Saved by Macdonald's
I'm really fed up now, so i decide to go against my carefully laid plans to sample the local cuisine at every given opportunity, and i head for the Mcdonald's which just so happens to be enroute to my hotel. Don't you just love Mcdonald's? I don't, by the way, but the familiarity of the place is somehow comforting. It's full of scantily clad teenagers giggling and chatting loudly to each other and on their mobile phones. Could be a saturday night in a Mcdonald's anywhere in the world really. There's a group of girls in front of me speaking a weird mixture of french, arabic and American-accented English. There is only one girl behind the counter serving, so it takes forever and i am getting even more and more peeved by the minute. All of a sudden, this woman comes steaming in from behind, ignoring me, and standing at the counter beside the group of girls. I'm like 'oh no she didn't'! I leave my spot on the queue and stand pointedly beside her. Immediately the counter girl finishes serving the teenagers, i signal to her and state my order. The woman says something in arabic to the counter girl and i tense, ready to daa si rough if the need arises, because, as i mentioned earlier, i am tired and for me, unfortunately, tired = extremely grumpy and confrontational. Luckily for the woman, the counter girl had seen me and knew i was next and she takes my order. I give the woman a look that says 'God saved you'. I would have shown her how we do things sub-saharan African style!!!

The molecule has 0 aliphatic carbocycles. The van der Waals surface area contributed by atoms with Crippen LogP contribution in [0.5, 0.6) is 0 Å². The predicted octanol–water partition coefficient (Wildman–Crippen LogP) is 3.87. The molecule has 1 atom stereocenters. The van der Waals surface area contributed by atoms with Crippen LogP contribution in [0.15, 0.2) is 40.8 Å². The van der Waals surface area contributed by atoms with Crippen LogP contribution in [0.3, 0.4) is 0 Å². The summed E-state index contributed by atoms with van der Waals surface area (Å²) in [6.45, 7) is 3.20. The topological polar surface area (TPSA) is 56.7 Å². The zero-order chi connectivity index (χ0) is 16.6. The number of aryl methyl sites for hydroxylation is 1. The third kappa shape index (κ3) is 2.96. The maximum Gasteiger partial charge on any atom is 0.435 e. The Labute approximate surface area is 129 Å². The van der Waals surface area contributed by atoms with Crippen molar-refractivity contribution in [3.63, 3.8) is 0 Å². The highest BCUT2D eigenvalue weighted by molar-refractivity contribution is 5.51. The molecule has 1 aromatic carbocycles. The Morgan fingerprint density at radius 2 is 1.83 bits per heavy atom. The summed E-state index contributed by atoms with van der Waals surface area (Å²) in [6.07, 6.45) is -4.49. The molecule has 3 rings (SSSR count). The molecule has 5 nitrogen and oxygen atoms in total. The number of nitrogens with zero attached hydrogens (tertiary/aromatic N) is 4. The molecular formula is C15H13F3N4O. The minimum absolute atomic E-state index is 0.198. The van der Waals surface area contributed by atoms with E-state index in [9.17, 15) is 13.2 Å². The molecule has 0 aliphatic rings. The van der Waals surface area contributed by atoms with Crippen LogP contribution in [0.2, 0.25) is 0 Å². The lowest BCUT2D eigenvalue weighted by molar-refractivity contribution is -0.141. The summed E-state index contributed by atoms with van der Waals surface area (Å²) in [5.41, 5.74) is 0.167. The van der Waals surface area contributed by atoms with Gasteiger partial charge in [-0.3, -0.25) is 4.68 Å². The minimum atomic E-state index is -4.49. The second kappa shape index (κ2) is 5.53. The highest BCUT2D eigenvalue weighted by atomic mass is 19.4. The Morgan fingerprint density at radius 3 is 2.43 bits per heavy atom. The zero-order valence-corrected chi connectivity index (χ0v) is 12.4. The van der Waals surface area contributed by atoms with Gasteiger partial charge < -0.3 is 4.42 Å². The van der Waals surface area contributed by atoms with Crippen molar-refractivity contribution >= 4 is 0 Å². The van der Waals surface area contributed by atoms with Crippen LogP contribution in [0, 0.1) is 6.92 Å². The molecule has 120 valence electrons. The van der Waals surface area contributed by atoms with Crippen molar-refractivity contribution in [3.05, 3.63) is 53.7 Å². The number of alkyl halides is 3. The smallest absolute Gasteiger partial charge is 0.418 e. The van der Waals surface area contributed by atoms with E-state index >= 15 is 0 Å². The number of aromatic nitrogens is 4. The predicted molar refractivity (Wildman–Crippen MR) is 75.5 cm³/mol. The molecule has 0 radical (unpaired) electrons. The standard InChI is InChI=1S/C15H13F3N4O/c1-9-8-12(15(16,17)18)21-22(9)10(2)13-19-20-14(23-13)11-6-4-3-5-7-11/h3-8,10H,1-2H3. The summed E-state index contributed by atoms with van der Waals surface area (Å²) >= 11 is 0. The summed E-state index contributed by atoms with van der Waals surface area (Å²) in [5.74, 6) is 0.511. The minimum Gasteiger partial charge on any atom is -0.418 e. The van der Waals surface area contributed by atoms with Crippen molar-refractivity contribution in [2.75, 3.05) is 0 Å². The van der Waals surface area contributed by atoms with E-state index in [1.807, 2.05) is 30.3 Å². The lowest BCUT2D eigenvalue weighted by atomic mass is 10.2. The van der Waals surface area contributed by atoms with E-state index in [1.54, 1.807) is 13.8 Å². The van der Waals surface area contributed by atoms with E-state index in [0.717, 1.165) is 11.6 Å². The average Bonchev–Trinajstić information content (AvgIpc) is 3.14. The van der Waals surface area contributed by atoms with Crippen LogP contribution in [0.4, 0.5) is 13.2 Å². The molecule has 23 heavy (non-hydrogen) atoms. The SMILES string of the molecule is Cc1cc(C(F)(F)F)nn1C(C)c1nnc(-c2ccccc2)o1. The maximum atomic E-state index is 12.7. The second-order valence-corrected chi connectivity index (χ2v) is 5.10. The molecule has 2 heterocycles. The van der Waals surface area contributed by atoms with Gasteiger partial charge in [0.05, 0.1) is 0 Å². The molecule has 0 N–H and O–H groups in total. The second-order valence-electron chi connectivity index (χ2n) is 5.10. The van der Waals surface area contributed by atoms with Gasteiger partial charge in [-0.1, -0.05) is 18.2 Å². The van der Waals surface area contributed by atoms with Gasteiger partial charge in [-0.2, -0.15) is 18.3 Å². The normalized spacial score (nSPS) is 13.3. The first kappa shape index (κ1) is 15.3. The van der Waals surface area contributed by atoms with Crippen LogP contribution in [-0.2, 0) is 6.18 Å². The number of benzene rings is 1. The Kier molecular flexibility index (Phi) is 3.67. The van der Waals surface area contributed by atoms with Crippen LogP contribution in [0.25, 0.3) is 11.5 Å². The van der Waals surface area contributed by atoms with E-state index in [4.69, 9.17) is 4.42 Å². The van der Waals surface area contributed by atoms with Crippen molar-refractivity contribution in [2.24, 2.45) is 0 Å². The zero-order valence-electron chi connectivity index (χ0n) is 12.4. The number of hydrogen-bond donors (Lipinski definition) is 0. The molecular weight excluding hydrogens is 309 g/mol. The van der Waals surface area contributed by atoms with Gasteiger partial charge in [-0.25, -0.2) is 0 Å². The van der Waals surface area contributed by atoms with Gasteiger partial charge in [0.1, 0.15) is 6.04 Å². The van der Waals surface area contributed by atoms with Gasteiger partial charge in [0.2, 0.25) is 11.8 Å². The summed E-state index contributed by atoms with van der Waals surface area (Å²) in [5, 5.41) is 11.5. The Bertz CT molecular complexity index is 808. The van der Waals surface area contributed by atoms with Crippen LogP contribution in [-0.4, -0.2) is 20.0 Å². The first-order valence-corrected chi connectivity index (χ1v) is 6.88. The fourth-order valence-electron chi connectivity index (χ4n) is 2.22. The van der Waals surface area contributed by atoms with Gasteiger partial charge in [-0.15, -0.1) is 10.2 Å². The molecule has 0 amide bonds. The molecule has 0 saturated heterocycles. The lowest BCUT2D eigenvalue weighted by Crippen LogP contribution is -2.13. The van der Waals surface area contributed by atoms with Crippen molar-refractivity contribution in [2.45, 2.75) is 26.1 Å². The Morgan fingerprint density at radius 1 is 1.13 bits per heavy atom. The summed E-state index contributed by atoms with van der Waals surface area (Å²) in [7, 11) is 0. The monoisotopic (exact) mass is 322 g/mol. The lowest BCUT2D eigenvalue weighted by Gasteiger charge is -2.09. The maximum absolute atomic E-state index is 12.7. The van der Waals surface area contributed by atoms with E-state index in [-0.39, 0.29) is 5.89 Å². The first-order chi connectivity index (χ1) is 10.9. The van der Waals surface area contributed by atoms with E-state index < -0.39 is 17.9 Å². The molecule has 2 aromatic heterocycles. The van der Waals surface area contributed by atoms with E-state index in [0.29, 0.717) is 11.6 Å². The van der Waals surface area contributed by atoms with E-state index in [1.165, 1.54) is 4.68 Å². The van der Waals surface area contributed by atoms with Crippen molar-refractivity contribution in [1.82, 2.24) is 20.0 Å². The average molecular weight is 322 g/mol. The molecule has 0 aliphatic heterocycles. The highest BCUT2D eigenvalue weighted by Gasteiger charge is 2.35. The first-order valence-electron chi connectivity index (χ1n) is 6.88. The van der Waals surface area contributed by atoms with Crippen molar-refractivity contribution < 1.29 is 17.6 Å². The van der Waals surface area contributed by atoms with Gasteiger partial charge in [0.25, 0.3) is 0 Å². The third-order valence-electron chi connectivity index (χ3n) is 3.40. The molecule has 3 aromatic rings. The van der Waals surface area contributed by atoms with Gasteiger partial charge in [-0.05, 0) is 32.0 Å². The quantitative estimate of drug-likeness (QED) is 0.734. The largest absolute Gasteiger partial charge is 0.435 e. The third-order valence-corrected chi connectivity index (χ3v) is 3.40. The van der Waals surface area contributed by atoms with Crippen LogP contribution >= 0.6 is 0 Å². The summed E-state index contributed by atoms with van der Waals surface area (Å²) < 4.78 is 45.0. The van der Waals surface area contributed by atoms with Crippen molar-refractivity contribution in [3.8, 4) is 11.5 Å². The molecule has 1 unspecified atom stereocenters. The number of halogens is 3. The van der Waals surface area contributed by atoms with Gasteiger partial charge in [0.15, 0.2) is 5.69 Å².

Mcdonald's. Whether you hate it or love it you just have to admire the 'system'. I think they should actually be awarded country status and all their branches worldwide declared to be mini consulates. The moment you set foot through the door, you are on Mcdonald's soil and the law of the country beyond the four walls does not apply. These were the thoughts running through my mind as counter-girl procesed my order of a Big Mac meal - medium, with a diet coke (yeah, yeah. The irony is not lost on me!). No "pardonez moi's", "excuse me's". Complete understanding and efficient compliance. Perfect! So what if i'm about to clog my arteries with over 1000 calories worth of goop. All that mountain climbing i did before nko?
Back at the Hotel, they tell me the trip to the beach at Essaouira the following day had been cancelled. You cannot imagine the joy that flooded my heart...
End of Day 3
Friday, 2 November 2007
Borrowed from Mad Priest
At a U2 concert in Ireland, Bono asks the audience for some quiet.
Then he starts to slowly clap his hands.
Holding the audience in total silence, he says into the microphone.....
"I want you to think about something. Every time I clap my hands, a child dies in Africa."
A voice from the back of the audience yells out........
"Then fookin stop clapping yer hands, ya arsehole!"